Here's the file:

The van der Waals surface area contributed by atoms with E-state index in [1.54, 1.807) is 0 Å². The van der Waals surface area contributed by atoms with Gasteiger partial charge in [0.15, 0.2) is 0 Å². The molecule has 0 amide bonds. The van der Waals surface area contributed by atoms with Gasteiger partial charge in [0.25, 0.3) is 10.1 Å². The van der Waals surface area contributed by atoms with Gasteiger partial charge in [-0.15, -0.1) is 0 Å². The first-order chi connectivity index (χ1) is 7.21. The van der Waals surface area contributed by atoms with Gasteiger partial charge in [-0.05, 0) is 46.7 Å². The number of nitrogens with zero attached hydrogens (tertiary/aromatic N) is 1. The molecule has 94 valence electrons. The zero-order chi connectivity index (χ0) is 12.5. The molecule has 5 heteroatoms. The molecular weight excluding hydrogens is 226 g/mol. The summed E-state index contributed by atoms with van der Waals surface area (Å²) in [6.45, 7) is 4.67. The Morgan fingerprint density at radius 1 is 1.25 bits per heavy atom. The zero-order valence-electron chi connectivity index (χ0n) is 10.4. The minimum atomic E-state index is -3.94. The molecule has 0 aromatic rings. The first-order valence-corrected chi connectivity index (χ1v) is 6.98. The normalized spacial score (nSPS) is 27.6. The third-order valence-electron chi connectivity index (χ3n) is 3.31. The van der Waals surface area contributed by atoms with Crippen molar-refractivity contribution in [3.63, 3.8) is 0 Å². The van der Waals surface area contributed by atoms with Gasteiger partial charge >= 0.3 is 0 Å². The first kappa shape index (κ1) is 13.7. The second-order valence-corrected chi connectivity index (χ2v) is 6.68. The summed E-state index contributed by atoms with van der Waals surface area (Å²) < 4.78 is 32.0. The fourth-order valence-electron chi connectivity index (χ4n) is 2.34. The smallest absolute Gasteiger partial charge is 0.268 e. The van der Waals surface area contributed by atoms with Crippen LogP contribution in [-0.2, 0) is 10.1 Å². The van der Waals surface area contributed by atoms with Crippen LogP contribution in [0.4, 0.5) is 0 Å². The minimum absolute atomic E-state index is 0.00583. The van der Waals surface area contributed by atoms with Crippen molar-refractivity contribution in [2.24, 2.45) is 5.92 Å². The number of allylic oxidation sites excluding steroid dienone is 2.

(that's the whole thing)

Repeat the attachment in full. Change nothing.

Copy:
The van der Waals surface area contributed by atoms with E-state index in [1.54, 1.807) is 0 Å². The van der Waals surface area contributed by atoms with Gasteiger partial charge in [0.15, 0.2) is 0 Å². The molecule has 0 amide bonds. The van der Waals surface area contributed by atoms with Gasteiger partial charge in [0.25, 0.3) is 10.1 Å². The van der Waals surface area contributed by atoms with Gasteiger partial charge in [-0.15, -0.1) is 0 Å². The first-order chi connectivity index (χ1) is 7.21. The van der Waals surface area contributed by atoms with Gasteiger partial charge in [-0.05, 0) is 46.7 Å². The number of nitrogens with zero attached hydrogens (tertiary/aromatic N) is 1. The molecule has 94 valence electrons. The zero-order chi connectivity index (χ0) is 12.5. The molecule has 5 heteroatoms. The molecular weight excluding hydrogens is 226 g/mol. The summed E-state index contributed by atoms with van der Waals surface area (Å²) in [6.45, 7) is 4.67. The Morgan fingerprint density at radius 1 is 1.25 bits per heavy atom. The zero-order valence-electron chi connectivity index (χ0n) is 10.4. The minimum atomic E-state index is -3.94. The molecule has 0 aromatic rings. The first-order valence-corrected chi connectivity index (χ1v) is 6.98. The normalized spacial score (nSPS) is 27.6. The third-order valence-electron chi connectivity index (χ3n) is 3.31. The van der Waals surface area contributed by atoms with Crippen molar-refractivity contribution in [3.63, 3.8) is 0 Å². The van der Waals surface area contributed by atoms with Gasteiger partial charge >= 0.3 is 0 Å². The first kappa shape index (κ1) is 13.7. The second-order valence-corrected chi connectivity index (χ2v) is 6.68. The summed E-state index contributed by atoms with van der Waals surface area (Å²) < 4.78 is 32.0. The fourth-order valence-electron chi connectivity index (χ4n) is 2.34. The smallest absolute Gasteiger partial charge is 0.268 e. The van der Waals surface area contributed by atoms with Crippen LogP contribution in [-0.2, 0) is 10.1 Å². The van der Waals surface area contributed by atoms with Crippen LogP contribution in [0.4, 0.5) is 0 Å². The minimum absolute atomic E-state index is 0.00583. The van der Waals surface area contributed by atoms with Crippen molar-refractivity contribution in [2.24, 2.45) is 5.92 Å². The number of allylic oxidation sites excluding steroid dienone is 2.